Which is why I’m getting rid of something every day this month (I’ll donate or sell it, of course, not just toss it… except for maybe my sweatshirt, unless there’s a homeless clown in need?) And I’m going to decide what to keep or get rid of with this one simple question:

Does it add value to my life?

I can think of three ways something can add value:

  1. It can be useful.
  2. It can bring me joy.
  3. It can be beautiful.
“Have nothing in your houses that you do not know to be useful, or believe to be beautiful.” — William Morris

The perfect possession fits all three. Take the computer I’m writing on. It’s extremely useful, arguably the most useful thing I own. It brings me joy to use, at least when it’s not making me want to smash it into a thousand little microparts. And it’s beautiful aesthetically as well as functionally.

If only my cats were more like my laptop. (Don’t worry, Nugget, I’m not getting rid of you… this month.)

An Uncluttered Mind

As I purge, I’ll have more time and mental space on my hands, and hopefully you will too. From you doing it, that is, not from me.

All this new time is playdough in our hands. I could fill this new space checking Facebook, sending Snapchats, scrolling through Instagram, or playing some dumb iPhone game that tempts me to buy credits to “save time.” These things are easy, fun, and passive. But they don’t create lasting happiness or value — they just leave me empty and bored.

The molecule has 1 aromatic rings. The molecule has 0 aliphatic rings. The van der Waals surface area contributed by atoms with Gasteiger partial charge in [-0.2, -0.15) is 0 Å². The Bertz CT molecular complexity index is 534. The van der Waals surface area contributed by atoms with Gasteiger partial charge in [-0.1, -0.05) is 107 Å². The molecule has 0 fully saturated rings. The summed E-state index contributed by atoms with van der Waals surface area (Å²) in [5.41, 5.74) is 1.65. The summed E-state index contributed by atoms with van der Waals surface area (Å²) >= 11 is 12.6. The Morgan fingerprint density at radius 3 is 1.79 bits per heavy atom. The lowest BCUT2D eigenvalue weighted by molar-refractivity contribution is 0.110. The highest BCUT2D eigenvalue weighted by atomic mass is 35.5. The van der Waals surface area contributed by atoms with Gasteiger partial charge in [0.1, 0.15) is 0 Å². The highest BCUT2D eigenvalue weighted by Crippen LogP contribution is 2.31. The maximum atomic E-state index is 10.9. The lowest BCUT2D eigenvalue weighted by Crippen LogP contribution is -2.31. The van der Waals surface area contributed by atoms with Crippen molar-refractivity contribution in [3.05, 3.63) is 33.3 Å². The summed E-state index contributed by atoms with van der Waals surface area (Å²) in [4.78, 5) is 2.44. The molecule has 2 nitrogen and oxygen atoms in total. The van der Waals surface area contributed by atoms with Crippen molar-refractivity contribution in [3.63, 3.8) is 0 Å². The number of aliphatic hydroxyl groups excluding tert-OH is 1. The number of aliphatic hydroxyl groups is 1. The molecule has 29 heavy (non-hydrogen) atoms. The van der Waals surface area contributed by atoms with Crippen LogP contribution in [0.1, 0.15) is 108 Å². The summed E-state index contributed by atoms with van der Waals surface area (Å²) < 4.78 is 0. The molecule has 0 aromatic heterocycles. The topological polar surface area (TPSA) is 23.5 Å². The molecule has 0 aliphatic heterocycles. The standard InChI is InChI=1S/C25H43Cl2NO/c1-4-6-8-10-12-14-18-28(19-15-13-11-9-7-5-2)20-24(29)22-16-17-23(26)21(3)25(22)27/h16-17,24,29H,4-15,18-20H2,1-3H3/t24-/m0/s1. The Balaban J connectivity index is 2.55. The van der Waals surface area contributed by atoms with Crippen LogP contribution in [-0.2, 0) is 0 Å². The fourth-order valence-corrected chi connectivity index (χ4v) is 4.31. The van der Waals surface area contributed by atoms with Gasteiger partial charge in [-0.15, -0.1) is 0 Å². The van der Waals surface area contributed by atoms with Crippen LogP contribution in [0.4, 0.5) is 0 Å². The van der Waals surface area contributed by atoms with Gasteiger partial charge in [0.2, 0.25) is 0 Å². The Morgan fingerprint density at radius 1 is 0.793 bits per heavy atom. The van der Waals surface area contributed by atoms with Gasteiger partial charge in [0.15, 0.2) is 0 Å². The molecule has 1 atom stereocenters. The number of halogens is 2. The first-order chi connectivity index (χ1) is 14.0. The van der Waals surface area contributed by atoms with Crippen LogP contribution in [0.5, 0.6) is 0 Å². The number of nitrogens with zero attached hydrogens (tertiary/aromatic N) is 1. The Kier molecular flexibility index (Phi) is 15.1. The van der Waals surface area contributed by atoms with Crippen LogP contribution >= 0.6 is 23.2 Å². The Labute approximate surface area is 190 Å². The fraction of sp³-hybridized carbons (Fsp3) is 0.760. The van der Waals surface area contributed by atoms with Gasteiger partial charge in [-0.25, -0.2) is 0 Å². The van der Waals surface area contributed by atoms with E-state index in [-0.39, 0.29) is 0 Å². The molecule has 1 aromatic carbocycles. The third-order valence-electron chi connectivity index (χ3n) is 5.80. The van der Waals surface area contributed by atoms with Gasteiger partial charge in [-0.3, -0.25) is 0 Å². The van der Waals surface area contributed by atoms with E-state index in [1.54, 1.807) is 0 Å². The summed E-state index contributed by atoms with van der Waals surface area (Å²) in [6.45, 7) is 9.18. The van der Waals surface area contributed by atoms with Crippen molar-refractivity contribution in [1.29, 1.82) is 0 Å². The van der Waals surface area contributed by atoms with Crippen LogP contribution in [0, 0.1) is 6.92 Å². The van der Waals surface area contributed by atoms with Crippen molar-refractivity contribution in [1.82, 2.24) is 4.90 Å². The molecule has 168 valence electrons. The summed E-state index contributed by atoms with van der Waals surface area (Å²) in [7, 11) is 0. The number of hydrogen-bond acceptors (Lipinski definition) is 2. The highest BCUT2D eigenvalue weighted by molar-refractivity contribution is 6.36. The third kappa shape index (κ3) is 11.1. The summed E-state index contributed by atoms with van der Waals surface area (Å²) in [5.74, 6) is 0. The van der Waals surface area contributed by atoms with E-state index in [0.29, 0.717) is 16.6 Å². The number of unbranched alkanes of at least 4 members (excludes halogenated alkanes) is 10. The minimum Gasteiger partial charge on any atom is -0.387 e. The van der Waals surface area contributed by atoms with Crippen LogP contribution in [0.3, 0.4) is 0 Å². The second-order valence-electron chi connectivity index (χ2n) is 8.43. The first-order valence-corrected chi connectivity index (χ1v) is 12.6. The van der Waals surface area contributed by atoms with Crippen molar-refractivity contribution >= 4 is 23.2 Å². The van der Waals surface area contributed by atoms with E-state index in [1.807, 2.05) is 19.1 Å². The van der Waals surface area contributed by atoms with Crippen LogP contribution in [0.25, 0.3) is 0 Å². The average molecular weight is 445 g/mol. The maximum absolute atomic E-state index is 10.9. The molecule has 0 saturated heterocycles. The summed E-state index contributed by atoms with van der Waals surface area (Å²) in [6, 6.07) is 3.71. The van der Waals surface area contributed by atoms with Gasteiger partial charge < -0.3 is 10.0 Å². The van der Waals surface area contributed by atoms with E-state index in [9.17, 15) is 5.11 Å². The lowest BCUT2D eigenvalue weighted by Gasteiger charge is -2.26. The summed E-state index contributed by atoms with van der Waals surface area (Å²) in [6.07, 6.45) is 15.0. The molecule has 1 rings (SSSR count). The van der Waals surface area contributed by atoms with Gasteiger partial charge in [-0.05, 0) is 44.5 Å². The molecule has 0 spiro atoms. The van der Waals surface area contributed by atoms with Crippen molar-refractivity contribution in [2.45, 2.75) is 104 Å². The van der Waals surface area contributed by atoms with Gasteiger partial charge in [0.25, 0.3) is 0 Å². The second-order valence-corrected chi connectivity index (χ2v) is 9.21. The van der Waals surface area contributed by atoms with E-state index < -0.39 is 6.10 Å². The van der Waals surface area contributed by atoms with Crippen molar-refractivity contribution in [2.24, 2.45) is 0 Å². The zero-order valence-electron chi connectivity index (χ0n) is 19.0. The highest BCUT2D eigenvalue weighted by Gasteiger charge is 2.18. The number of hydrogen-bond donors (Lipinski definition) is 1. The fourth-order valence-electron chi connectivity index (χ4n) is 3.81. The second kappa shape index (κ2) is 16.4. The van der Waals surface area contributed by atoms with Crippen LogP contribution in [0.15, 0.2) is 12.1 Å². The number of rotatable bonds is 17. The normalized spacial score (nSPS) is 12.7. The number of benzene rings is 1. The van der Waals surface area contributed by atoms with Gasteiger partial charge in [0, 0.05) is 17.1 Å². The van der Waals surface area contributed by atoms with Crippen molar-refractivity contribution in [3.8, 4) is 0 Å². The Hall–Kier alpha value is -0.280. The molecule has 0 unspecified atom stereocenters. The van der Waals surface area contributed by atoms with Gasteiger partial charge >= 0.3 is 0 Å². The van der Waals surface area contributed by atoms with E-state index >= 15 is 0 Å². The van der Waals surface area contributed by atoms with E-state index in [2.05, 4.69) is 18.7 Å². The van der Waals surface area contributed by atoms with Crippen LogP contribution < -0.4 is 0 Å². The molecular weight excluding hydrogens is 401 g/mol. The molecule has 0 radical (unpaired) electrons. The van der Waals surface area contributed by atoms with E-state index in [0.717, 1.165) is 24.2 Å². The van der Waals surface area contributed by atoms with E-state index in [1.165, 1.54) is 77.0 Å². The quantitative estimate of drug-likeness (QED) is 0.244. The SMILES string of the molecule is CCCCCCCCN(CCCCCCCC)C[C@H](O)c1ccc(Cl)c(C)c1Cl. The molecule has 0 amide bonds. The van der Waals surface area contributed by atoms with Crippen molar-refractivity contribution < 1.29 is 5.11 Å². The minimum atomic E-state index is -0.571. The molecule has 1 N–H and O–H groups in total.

“Happiness is not having more; happiness is wanting what I have.” — Gretchen Rubin

That’s not what I want. Here are five things I plan on focusing my newfound energy on instead:

1. Relationships.

If a relationship isn’t growing, it’s dying. I want to spend more time with those who are important to me and make sure they know they are a priority in my life.

2. Business Vision & Processes.

We’re reaching over 100 million people a month through our various channels on 22 Words and with that comes hiring more people (looking for a job?). We’re at 15 or so team members right now — probably more by the time you read this — and by the end of 2016 we expect to be close to 30. The only way this can happen is if I provide a compelling vision and effective processes. God help us.

3. Experiences, Not Things.

Tom Haverford famously said, “Love fades, but things… things are forever.” That’s hilarious, but we all know that really it’s experiences that make us happy and give us lasting memories… especially when those experiences are with those we love. I want to buy less stuff and spend the extra on adventures.

4. Better Myself.

“Everyone thinks of changing humanity,” said Tolstoy, “but no one thinks of changing himself.” In every area of my life, I can be better and less wrong. I can’t change other people; I can only change myself. I plan to spend solid amounts of time reading and learning things that make me a better person.

5. Live in the Now.

This is my main goal for 2016, vague and perhaps cliche as it may sound. To learn to be completely present in the present moment. Sometimes I don’t even remember what I had for lunch because I was on a conference call and all I did was mindlessly stuff food into my face while talking into a warm rectangle. I want to savor, remember, and be grateful for my meals. It’s like what the Vietnamese Buddhist Monk Thich Nhat Hanh (what a name) tells us: If, when we’re washing dishes, we only think of the cup of tea after, we don’t really experience washing dishes. And then when we finally get to the tea, we think of the next thing and don’t experience the tea either. Always living in the future, we never experience right now.

So that’s my plan for January: To part with something I own each day and make new mental space to focus on better things.

What about you? Who else wants to join me? And, if you do, what do you want to use your extra mental space for?